The United States says it wants a diplomatic solution to the standoff but has not ruled out military action if that route does not work.

The president does not have the final say in nuclear policy or other matters of state in Iran. Supreme Leader Ayatollah Ali Khamenei has ultimate authority and has also said in the past that the Islamic Republic would not buckle under pressure.

Iran says U.N. decisions on atomic plans worthless
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« Reply #52 on: October 25, 2007, 06:01:35 AM »

Iranian delegation holds joint press conference with Solana and Prodi
Rome, Oct 24, IRNA

Iran-Italy-EU
Iranian high ranking delegation held a press conference here Wednesday with Italian Prime Minister Romano Prodi and EU Foreign Policy chief Javier Solana.

At the beginning, Prime Minister Prodi said, "Dialogue is the only way to find a solution for Iran's nuclear program in the UN Security Council and Italy encourages this way."
He invited Iran to determine a date for agreement with the International Atomic Energy Agency (IAEA), so that ElBaradei can present a positive report on the case in November.

Prodi asked Saeed Jalili and Ali Larijani to consider the UN Security Council requests on stopping uranium enrichment as a prelude to acceptance of Additional Protocol of Non-Proliferation Treaty (NPT).

He said meeting with Iranian delegation here in Rome is very important and useful for peace in the region.

The Italian PM underlined, "Tehran should accept that it is a regional power and play a constructive role for peace and stability in the region." Ali Larijani, for his part, said, "At the end of today's discussions, new points of views were presented which may cause advancement in the talks." He noted that IAEA's inspectors are in Tehran now.

Former Secretary of Iran's Supreme National Security Council Ali Larijani said, "Mr. Prodi has a deep and vast knowledge on international and regional issues and we have always benefitted from his viewpoints."
He also appreciated Italian government for hosting the talks.

European Union (EU) Foreign Policy Chief Javier Solana also thanked Italian government for its role in mediating the issue of Iran's nuclear program.

He called relations between Rome and the Middle East 'important' and noted that Iran's government intends to advance the talks.

Iranian delegation holds joint press conference with Solana and Prodi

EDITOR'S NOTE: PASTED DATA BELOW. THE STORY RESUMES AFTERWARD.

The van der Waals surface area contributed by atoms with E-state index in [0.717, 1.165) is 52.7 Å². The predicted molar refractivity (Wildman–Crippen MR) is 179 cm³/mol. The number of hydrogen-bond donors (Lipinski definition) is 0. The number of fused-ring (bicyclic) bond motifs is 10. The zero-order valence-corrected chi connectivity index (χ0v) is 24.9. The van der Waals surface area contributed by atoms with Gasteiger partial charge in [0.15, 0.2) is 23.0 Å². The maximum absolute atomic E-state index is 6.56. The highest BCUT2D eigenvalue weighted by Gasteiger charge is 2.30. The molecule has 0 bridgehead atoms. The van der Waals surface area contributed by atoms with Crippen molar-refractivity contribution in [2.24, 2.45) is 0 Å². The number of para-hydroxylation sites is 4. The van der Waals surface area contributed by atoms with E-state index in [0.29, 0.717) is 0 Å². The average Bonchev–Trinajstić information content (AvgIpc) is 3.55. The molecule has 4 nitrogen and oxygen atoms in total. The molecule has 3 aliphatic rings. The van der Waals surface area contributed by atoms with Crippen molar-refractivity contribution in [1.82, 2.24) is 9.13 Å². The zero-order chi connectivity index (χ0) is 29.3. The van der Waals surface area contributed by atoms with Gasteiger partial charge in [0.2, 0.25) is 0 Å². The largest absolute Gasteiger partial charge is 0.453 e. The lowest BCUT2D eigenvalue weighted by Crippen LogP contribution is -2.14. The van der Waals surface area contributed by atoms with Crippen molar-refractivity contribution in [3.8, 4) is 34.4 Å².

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« Reply #53 on: October 25, 2007, 06:06:13 AM »

Iran to give crushing response to possible attacks: minister
Kuwait City, Oct 25, IRNA

Iran-US-Terrorism
Iran's Interior Minister Mostafa Pour-Mohammadi here on Wednesday warned against any possible military attack against Iran, promising that Iran's response would be crushing.

"Any country or power which invades Iran will face a crushing response. We will defend our security and our country in the strongest way in case of any possible military attack," he added.

His remarks were made during a press conference held on the margins of the fourth meeting of interior ministers of Iraq neighboring countries.

The meeting began with participation of interior ministers from Iran, Turkey, Syria, Saudi Arabia, Kuwait as well as Egypt and Bahrain on Tuesday to discuss the security situation in Iraq.

Asked if US was likely to carry out military action against Iran, Pour-Mohammadi said, "If you ask US authorities, they will tell you that there is a remote possibility for such an action since both US domestic and international status would not allow Washington to invade Iran."

"US is well aware that it might be easy to start such an action against Iran but ending that would not be then in the hands of US officials. Such action will definitely end up in US collapse," Pour-Mohammadi warned.

Stressing that regional states have explicitly voiced their opposition to such an action, the Iranian minister said that "officials of regional countries including Kuwait have decisively announced" that they would not assist any country enjoying hostile attitude toward Iran.

"We are sure that regional states, by no means, would help the enemies of Iran," Pour-Mohammadi added.

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« Reply #54 on: October 27, 2007, 03:05:48 PM »

Iran's Revolutionary Guard controls embassy in Baghdad

Iran's Revolutionary Guard is using Iran's Embassy in Baghdad to coordinate covert operations in Iraq, an Iranian opposition group has claimed.

Mohammad Mohadessin, a spokesman for the Paris-based National Council Resistance of Iran, or NCRI, also said the guard had taken over some of Iran's most lucrative companies and was profiting from trade with the European Union.

"The Iranian regime is run by senior (Revolutionary Guard) officers and their role is growing," Mohadessin said in a statement received Saturday.

Citing information obtained by resistance sources in Iran, Mohadessin claimed the Guard had transformed Iran's embassy in Baghdad "into the most important center for coordinating its terrorist and intelligence activities against Coalition forces."

He named five diplomats at the embassy who, he said, were actually senior Guard officers.

An official at the Iranian Embassy in Brussels declined to comment on Mohadessin's allegations.